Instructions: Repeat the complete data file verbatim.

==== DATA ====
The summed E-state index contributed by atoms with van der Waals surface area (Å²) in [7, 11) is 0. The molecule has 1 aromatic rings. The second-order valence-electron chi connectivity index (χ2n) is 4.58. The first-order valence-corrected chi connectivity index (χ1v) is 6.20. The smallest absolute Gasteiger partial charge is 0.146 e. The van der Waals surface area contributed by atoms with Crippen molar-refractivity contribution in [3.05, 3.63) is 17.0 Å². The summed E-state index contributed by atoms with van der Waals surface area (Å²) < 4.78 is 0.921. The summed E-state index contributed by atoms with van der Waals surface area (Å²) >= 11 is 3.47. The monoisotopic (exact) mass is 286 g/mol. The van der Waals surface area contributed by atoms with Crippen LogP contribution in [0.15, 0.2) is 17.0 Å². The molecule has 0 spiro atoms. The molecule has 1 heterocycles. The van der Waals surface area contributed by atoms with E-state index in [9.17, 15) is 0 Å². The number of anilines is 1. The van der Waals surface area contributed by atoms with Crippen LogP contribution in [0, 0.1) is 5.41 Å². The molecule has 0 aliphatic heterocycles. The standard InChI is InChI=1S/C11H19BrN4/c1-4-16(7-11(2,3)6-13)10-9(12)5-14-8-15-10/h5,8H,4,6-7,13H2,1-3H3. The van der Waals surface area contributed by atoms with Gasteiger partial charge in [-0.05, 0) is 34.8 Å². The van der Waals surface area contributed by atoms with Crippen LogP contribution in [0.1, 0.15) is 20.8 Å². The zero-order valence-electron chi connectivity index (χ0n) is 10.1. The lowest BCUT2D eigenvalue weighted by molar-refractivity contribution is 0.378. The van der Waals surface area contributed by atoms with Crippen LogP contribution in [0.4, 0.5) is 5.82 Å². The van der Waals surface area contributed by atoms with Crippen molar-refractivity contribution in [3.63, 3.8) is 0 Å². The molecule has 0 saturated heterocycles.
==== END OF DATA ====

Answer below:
The summed E-state index contributed by atoms with van der Waals surface area (Å²) in [7, 11) is 0. The molecule has 1 aromatic rings. The second-order valence-electron chi connectivity index (χ2n) is 4.58. The first-order valence-corrected chi connectivity index (χ1v) is 6.20. The smallest absolute Gasteiger partial charge is 0.146 e. The van der Waals surface area contributed by atoms with Crippen molar-refractivity contribution in [3.05, 3.63) is 17.0 Å². The summed E-state index contributed by atoms with van der Waals surface area (Å²) < 4.78 is 0.921. The summed E-state index contributed by atoms with van der Waals surface area (Å²) >= 11 is 3.47. The monoisotopic (exact) mass is 286 g/mol. The van der Waals surface area contributed by atoms with Crippen LogP contribution in [0.15, 0.2) is 17.0 Å². The molecule has 0 spiro atoms. The molecule has 1 heterocycles. The van der Waals surface area contributed by atoms with E-state index in [9.17, 15) is 0 Å². The number of anilines is 1. The van der Waals surface area contributed by atoms with Crippen LogP contribution in [0, 0.1) is 5.41 Å². The molecule has 0 aliphatic heterocycles. The standard InChI is InChI=1S/C11H19BrN4/c1-4-16(7-11(2,3)6-13)10-9(12)5-14-8-15-10/h5,8H,4,6-7,13H2,1-3H3. The van der Waals surface area contributed by atoms with Gasteiger partial charge in [-0.05, 0) is 34.8 Å². The van der Waals surface area contributed by atoms with Crippen LogP contribution in [0.1, 0.15) is 20.8 Å². The zero-order valence-electron chi connectivity index (χ0n) is 10.1. The lowest BCUT2D eigenvalue weighted by molar-refractivity contribution is 0.378. The van der Waals surface area contributed by atoms with Crippen LogP contribution in [0.4, 0.5) is 5.82 Å². The van der Waals surface area contributed by atoms with Crippen molar-refractivity contribution in [3.63, 3.8) is 0 Å². The molecule has 0 saturated heterocycles.